Not all cloud databases are created equally. Cloud databases can be divided into four main categories: relational cloud databases, NoSQL cloud databases, cloud data warehouses, and HTAP systems.
Relational cloud databases, also known as SQL databases, are built on the traditional relational database model. These databases use a structured query language (SQL) to manage and manipulate data. Relational cloud databases are ideal for structured data, such as retail analytics data related to transactions, inventory, or customer information. Examples of relational cloud databases include Amazon Relational Database Service (RDS), Microsoft Azure SQL Database, and Google Cloud SQL.
NoSQL cloud databases, on the other hand, are non-relational databases. These databases are designed to handle unstructured data, such as social media posts, log files, and user-generated content. NoSQL cloud databases use different data models, such as key-value, document, graph, or column-family stores. Examples of NoSQL cloud databases include Amazon DynamoDB, MongoDB Atlas, and Google Cloud Datastore.
A cloud data warehouse is designed for big data processing and analytics. It can store vast amounts of structured and unstructured data from multiple sources, such as social media, sensors, and IoT devices. Examples of cloud data warehouses include Amazon Redshift, Google BigQuery, Microsoft Azure Synapse Analytics, and Snowflake.
HTAP (Hybrid Transactional/Analytical Processing) is a database architecture that combines both transactional and analytical processing capabilities in a single system. This approach allows organizations to perform real-time analytics on transactional data without the need for a separate data warehouse or data mart.
In a traditional OLTP (Online Transaction Processing) system, the focus is on processing transactions and ensuring data consistency and integrity. However, this type of system is not optimized for analytical queries that require complex aggregations or data manipulations. As a result, organizations often need a separate OLAP (Online Analytical Processing) system to perform these types of queries.
In contrast, an HTAP system combines both OLTP and OLAP capabilities in a single system. This allows organizations to perform both transactional processing and real-time analytics on the same data, without the need for data movement or synchronization.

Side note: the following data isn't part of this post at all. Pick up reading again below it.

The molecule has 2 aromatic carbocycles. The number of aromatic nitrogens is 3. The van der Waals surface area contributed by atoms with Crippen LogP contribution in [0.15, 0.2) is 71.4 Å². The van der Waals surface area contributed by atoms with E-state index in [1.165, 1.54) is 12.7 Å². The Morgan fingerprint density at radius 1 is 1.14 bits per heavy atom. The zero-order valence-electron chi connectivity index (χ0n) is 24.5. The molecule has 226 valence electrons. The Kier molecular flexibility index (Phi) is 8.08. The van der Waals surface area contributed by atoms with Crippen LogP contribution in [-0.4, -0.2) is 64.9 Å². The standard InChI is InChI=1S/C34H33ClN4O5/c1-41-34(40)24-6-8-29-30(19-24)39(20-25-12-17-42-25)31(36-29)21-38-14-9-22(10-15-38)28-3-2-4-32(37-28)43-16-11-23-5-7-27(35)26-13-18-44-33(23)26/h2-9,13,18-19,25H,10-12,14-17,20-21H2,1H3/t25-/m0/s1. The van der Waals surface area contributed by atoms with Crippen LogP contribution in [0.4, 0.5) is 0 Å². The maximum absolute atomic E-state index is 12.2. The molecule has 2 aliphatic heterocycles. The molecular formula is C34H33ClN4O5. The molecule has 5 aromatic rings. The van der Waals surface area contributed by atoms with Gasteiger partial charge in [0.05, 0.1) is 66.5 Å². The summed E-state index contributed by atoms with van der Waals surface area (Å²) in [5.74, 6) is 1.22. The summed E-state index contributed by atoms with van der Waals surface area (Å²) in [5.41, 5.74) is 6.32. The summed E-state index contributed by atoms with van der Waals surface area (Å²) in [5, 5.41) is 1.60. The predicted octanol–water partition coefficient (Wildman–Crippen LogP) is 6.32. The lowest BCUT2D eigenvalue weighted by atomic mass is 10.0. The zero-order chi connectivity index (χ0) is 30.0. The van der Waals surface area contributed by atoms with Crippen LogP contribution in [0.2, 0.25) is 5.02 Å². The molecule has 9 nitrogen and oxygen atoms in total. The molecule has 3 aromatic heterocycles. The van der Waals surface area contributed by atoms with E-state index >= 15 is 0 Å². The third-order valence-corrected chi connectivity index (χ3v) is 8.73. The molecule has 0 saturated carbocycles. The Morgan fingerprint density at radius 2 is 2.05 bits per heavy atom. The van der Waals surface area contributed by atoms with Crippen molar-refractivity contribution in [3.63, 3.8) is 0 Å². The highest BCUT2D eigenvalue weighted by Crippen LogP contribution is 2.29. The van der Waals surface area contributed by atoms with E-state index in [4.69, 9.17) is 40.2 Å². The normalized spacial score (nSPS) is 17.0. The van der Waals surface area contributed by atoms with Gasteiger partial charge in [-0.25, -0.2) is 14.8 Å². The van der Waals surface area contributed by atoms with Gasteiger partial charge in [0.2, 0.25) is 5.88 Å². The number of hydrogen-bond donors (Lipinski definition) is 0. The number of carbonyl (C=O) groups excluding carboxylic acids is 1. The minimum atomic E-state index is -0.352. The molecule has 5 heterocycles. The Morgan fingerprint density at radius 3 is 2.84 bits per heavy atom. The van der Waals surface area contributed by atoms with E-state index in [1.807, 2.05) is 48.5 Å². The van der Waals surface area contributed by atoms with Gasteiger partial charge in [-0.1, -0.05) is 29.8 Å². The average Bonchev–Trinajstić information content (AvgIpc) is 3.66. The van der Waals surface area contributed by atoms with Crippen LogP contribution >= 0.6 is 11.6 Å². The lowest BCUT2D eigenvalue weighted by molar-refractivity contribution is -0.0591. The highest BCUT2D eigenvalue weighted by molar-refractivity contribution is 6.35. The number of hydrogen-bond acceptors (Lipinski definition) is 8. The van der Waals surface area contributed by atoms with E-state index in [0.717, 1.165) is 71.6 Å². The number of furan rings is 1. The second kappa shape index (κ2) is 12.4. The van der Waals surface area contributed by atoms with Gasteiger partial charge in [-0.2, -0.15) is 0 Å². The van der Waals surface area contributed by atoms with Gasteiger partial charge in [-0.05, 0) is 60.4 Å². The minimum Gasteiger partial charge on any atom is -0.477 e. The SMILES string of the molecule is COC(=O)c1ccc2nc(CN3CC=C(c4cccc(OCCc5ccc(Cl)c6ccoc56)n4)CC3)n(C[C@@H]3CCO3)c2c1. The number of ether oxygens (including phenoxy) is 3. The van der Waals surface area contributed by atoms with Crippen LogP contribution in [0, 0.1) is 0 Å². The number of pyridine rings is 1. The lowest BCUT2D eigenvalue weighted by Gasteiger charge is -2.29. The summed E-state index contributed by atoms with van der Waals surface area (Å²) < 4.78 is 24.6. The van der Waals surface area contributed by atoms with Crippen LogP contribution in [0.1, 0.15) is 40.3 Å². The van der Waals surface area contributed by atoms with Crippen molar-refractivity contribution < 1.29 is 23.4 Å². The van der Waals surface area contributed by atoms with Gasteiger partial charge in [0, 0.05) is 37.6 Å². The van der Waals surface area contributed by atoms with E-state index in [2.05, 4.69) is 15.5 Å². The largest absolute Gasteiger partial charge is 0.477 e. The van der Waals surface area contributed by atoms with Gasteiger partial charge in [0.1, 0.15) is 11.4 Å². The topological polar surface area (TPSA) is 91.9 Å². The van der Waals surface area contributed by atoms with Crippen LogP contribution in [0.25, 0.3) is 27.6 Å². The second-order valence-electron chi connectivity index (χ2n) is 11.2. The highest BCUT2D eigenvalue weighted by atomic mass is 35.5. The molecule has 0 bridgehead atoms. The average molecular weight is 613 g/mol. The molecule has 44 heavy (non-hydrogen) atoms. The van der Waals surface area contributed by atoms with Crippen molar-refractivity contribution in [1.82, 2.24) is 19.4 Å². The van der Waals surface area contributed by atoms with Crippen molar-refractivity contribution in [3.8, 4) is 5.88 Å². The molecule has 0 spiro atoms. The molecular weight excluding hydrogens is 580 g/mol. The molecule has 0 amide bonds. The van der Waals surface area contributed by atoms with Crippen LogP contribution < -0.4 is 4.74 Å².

HTAP systems typically use in-memory processing and columnar storage to achieve high performance for both transactional and analytical workloads. They also often use techniques such as indexing, query optimization, and data compression to further improve performance.
To ensure the successful deployment and management of cloud databases, businesses should follow some best practices. These include:
There are four main types of cloud databases: relational databases, NoSQL databases, cloud data warehouses, and HTAP systems. Relational databases are suitable for data with a well-defined schema, whereas NoSQL databases are best suited for unstructured and semi-structured data. Cloud data warehouses are optimized for large-scale analytics and reporting. HTEP systems, on the other hand, are designed to support complex, real-time analytics on live transactional data. By understanding the type of data your business will be managing, you can select the best database type for your needs.
Effective cloud database management requires proper data modeling and schema design. This involves organizing data in a logical and efficient manner, ensuring data consistency, and minimizing redundancy. Proper data modeling can improve data retrieval speed, reduce storage requirements, and increase query performance.
Business Continuity Planning (BCP) is the process of developing a plan to ensure that an organization can continue to operate in the event of a disruption, such as a natural disaster, cyberattack, or other unexpected event.